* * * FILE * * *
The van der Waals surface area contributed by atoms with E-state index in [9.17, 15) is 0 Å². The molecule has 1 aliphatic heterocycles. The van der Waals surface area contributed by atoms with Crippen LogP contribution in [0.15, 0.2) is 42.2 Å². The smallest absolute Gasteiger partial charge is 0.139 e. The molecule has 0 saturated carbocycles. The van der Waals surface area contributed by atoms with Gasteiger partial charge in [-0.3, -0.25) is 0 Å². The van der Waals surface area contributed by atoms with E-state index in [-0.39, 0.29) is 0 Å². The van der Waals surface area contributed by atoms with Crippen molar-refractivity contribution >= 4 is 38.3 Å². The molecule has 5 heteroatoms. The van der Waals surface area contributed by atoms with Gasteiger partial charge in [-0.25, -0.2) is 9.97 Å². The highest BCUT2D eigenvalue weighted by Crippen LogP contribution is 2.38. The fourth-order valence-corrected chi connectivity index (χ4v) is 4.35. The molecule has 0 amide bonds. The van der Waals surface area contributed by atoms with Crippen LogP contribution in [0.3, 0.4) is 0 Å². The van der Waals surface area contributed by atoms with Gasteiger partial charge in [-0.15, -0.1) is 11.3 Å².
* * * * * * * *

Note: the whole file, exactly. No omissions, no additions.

The van der Waals surface area contributed by atoms with E-state index in [9.17, 15) is 0 Å². The molecule has 1 aliphatic heterocycles. The van der Waals surface area contributed by atoms with Crippen LogP contribution in [0.15, 0.2) is 42.2 Å². The smallest absolute Gasteiger partial charge is 0.139 e. The molecule has 0 saturated carbocycles. The van der Waals surface area contributed by atoms with Gasteiger partial charge in [-0.3, -0.25) is 0 Å². The van der Waals surface area contributed by atoms with E-state index in [-0.39, 0.29) is 0 Å². The van der Waals surface area contributed by atoms with Crippen molar-refractivity contribution >= 4 is 38.3 Å². The molecule has 5 heteroatoms. The van der Waals surface area contributed by atoms with Gasteiger partial charge in [-0.25, -0.2) is 9.97 Å². The highest BCUT2D eigenvalue weighted by Crippen LogP contribution is 2.38. The fourth-order valence-corrected chi connectivity index (χ4v) is 4.35. The molecule has 0 amide bonds. The van der Waals surface area contributed by atoms with Crippen LogP contribution in [0.3, 0.4) is 0 Å². The van der Waals surface area contributed by atoms with Gasteiger partial charge in [-0.15, -0.1) is 11.3 Å².